Spatio-temporal contrast sensitivity, coherent motion, and visible persistence in developmental dyslexia

Spatio-temporal contrast sensitivity, coherent motion, and visible persistence in developmental... Three experiments measured spatio-temporal contrast sensitivity, coherent motion, and visible persistence in a single group of children with developmental dyslexia and a matched control group. The findings were consistent with a transient channel disorder in the dyslexic group which showed a reduction in contrast sensitivity at low spatial frequencies, a significant reduction in sensitivity for coherent motion, and a significantly longer duration of visible persistence. The results were also examined by classifying the dyslexic group into dyseidetic, dysphonetic, and mixed (dysphoneidetic) subgroups. There were no differences between the control and dyseidetic groups in contrast sensitivity, in coherent motion and in visible persistence. In comparison to the control group, the mixed (dysphoneidetic) dyslexic subgroup was found to have a significant reduction in contrast sensitivity at low spatial frequencies, a significant reduction in sensitivity for coherent motion, and a significantly longer duration of visible persistence. In comparison to the control group, the dysphonetic group only showed a reduction in contrast sensitivity at low spatial frequencies. Comparisons between the dyseidetic, dysphonetic and mixed dyslexic subgroups showed that there were no substantive differences in contrast sensitivity, coherent motion, and visible persistence. The results support the proposal and findings by Borsting et al. (Borsting E, Ridder WH, Dudeck K, Kelley C, Matsui L, Motoyama J. Vis Res 1996;36:1047–1053) that a transient channel disorder may only be present in a dysphoneidetic dyslexic subgroup. Psychometric assessment revealed that all the children with dyslexia appear to have a concurrent disorder in phonological coding, temporal order processing, and short-term memory. http://www.deepdyve.com/assets/images/DeepDyve-Logo-lg.png Vision Research Elsevier

Spatio-temporal contrast sensitivity, coherent motion, and visible persistence in developmental dyslexia

Vision Research, Volume 39 (3) – Feb 1, 1999

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Publisher
Elsevier
Copyright
Copyright © 1998 Elsevier Science Ltd
ISSN
0042-6989
eISSN
1878-5646
D.O.I.
10.1016/S0042-6989(98)00151-5
Publisher site
See Article on Publisher Site

Abstract

Three experiments measured spatio-temporal contrast sensitivity, coherent motion, and visible persistence in a single group of children with developmental dyslexia and a matched control group. The findings were consistent with a transient channel disorder in the dyslexic group which showed a reduction in contrast sensitivity at low spatial frequencies, a significant reduction in sensitivity for coherent motion, and a significantly longer duration of visible persistence. The results were also examined by classifying the dyslexic group into dyseidetic, dysphonetic, and mixed (dysphoneidetic) subgroups. There were no differences between the control and dyseidetic groups in contrast sensitivity, in coherent motion and in visible persistence. In comparison to the control group, the mixed (dysphoneidetic) dyslexic subgroup was found to have a significant reduction in contrast sensitivity at low spatial frequencies, a significant reduction in sensitivity for coherent motion, and a significantly longer duration of visible persistence. In comparison to the control group, the dysphonetic group only showed a reduction in contrast sensitivity at low spatial frequencies. Comparisons between the dyseidetic, dysphonetic and mixed dyslexic subgroups showed that there were no substantive differences in contrast sensitivity, coherent motion, and visible persistence. The results support the proposal and findings by Borsting et al. (Borsting E, Ridder WH, Dudeck K, Kelley C, Matsui L, Motoyama J. Vis Res 1996;36:1047–1053) that a transient channel disorder may only be present in a dysphoneidetic dyslexic subgroup. Psychometric assessment revealed that all the children with dyslexia appear to have a concurrent disorder in phonological coding, temporal order processing, and short-term memory.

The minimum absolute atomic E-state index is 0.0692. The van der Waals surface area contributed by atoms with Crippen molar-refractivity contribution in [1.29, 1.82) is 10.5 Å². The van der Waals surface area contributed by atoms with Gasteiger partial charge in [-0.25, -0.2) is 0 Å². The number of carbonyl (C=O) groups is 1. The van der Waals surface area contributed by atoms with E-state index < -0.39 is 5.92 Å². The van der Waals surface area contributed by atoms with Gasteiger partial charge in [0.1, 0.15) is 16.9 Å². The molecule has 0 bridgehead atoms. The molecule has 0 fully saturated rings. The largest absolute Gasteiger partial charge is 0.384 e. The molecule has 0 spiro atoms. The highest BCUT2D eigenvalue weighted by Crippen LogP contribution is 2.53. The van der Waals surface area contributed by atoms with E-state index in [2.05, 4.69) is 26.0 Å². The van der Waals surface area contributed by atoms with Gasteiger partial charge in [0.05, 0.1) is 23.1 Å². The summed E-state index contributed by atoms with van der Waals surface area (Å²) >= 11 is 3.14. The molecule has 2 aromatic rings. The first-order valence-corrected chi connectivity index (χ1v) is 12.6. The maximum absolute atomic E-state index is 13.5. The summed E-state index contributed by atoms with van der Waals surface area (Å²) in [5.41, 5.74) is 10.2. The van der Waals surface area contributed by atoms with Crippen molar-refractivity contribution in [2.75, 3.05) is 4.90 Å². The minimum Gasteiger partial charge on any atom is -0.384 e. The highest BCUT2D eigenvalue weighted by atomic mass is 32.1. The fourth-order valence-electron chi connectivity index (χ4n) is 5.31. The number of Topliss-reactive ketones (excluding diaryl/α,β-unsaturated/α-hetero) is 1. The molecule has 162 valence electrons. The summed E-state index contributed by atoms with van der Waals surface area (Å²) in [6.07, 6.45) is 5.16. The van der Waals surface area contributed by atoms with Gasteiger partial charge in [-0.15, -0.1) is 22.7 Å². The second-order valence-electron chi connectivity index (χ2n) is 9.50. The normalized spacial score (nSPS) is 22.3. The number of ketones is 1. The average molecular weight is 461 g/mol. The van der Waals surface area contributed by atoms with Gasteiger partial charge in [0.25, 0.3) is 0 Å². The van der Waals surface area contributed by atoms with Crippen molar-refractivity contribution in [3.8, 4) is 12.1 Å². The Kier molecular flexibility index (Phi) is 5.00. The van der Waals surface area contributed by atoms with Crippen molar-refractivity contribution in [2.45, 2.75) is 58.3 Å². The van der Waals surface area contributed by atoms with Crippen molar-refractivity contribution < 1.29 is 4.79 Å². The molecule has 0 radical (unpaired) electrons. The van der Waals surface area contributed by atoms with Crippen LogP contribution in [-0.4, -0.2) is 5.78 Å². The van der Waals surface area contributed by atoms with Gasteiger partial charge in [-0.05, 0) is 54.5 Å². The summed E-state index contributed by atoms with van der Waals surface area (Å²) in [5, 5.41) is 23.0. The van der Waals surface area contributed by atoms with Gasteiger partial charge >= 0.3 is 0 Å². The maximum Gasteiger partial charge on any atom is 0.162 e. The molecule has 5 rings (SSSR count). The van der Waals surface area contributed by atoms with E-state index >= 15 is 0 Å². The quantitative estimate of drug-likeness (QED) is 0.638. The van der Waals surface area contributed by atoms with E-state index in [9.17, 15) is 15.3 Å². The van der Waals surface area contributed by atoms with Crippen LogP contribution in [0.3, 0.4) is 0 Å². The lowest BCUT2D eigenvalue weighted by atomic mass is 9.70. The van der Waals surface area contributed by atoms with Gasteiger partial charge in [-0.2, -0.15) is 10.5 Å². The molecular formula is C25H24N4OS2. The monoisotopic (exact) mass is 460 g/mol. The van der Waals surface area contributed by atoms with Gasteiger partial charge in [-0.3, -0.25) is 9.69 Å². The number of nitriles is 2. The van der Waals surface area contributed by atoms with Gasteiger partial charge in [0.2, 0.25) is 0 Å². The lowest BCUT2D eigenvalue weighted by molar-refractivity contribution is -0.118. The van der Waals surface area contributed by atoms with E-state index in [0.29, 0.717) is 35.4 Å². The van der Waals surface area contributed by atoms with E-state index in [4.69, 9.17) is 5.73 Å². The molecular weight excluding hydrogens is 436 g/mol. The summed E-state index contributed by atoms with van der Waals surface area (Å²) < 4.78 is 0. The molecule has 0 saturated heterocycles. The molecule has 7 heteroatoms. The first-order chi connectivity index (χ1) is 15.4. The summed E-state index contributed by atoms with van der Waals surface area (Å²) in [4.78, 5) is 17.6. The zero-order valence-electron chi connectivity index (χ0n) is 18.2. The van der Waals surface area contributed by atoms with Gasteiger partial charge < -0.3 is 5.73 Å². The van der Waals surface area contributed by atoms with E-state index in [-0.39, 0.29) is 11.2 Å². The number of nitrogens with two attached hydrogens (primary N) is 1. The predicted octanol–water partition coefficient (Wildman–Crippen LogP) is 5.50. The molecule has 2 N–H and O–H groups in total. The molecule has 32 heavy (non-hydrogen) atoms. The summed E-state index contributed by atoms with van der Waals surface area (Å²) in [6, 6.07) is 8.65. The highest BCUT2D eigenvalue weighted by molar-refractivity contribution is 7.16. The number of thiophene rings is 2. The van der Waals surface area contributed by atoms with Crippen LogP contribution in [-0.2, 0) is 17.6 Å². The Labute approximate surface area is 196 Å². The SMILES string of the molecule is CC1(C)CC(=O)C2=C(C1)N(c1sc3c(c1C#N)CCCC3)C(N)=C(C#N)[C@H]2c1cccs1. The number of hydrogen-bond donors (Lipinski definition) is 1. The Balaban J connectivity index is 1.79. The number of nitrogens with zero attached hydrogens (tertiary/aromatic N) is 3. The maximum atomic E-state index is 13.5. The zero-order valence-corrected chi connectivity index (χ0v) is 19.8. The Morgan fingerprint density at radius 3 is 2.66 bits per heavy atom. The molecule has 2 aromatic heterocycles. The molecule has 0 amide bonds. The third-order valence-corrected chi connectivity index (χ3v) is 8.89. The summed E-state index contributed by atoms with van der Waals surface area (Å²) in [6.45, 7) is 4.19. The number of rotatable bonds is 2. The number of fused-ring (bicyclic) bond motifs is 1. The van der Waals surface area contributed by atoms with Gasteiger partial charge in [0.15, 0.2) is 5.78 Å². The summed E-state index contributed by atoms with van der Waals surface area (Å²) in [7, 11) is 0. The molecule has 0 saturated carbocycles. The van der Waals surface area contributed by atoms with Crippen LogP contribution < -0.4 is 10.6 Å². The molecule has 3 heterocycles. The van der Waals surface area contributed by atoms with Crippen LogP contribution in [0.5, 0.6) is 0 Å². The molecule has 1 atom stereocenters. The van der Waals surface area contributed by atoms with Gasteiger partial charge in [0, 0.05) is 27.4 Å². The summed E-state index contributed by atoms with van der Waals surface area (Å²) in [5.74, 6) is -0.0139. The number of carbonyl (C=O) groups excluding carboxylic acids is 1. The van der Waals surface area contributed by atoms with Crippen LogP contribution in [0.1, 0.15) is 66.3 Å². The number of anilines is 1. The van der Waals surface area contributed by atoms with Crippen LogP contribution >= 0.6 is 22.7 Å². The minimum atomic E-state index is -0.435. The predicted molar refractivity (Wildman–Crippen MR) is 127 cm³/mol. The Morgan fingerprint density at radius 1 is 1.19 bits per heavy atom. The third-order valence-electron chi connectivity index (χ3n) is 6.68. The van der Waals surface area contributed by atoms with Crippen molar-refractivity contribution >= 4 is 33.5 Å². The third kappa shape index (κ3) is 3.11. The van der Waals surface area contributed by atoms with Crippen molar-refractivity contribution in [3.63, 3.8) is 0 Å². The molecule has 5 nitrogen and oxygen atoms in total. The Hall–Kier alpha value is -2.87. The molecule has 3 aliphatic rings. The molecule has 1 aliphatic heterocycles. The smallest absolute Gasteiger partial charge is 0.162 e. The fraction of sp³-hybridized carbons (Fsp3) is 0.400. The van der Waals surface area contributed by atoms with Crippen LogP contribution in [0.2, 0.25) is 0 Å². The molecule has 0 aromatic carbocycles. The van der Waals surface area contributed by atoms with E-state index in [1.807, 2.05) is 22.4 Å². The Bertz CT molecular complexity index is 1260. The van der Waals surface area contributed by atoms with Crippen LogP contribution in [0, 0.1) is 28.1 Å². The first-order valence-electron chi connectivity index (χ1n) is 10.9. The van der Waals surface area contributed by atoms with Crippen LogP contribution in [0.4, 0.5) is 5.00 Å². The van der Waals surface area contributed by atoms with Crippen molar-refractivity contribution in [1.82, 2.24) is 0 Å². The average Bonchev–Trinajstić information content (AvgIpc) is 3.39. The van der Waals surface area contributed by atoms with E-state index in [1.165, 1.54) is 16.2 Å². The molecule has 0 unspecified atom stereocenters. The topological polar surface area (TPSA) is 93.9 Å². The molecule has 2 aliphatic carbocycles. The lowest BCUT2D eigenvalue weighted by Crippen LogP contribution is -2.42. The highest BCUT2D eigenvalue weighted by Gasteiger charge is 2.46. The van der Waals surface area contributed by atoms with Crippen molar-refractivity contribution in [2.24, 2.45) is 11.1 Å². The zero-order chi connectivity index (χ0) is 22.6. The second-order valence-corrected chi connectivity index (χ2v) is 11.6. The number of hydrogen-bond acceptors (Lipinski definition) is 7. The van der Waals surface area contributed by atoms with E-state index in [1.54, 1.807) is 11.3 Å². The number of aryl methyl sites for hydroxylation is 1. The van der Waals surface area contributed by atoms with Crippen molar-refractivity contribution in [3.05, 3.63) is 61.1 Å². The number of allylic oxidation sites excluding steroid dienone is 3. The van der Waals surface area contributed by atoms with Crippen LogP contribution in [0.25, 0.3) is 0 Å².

Journal

Vision ResearchElsevier

Published: Feb 1, 1999

References

  • Developmental dyslexia: a diagnostic approach based on three atypical reading-spelling patterns
    Boder, E
  • Contrast sensitivity and coherent motion detection measured at photopic luminance levels in dyslexics and controls
    Cornellisen, P; Richardson, A; Mason, A; Fowler, S; Stein, J
  • No interaction between the first- and second-order motion pathways
    Edwards, M; Badcock, D.R
  • Effects of a red background on magnocellular functioning in average and specifically disabled readers
    Edwards, V.T; Hogben, J.H; Clark, C.D; Pratt, C
  • Visual and visuomotor performance in dyslexic children
    Felmingham, K.L; Jacobson, L.S
  • X and Y cells in the lateral geniculate nucleus of macaque monkeys
    Kaplan, E; Shapley, R.M
  • Dyslexia and a transient/magnocellular pathway deficit: the current situation and future directions
    Lovegrove, W.J
  • The Neale analysis of reading ability
    Neale, M.D
  • The effect of physical flicker on visible persistence on normal and specifically-disabled readers
    Slaghuis, W.L; Lovegrove, W.J
  • Sequential estimation of points on a psychometric function
    Wetherill, G.B; Levitt, H

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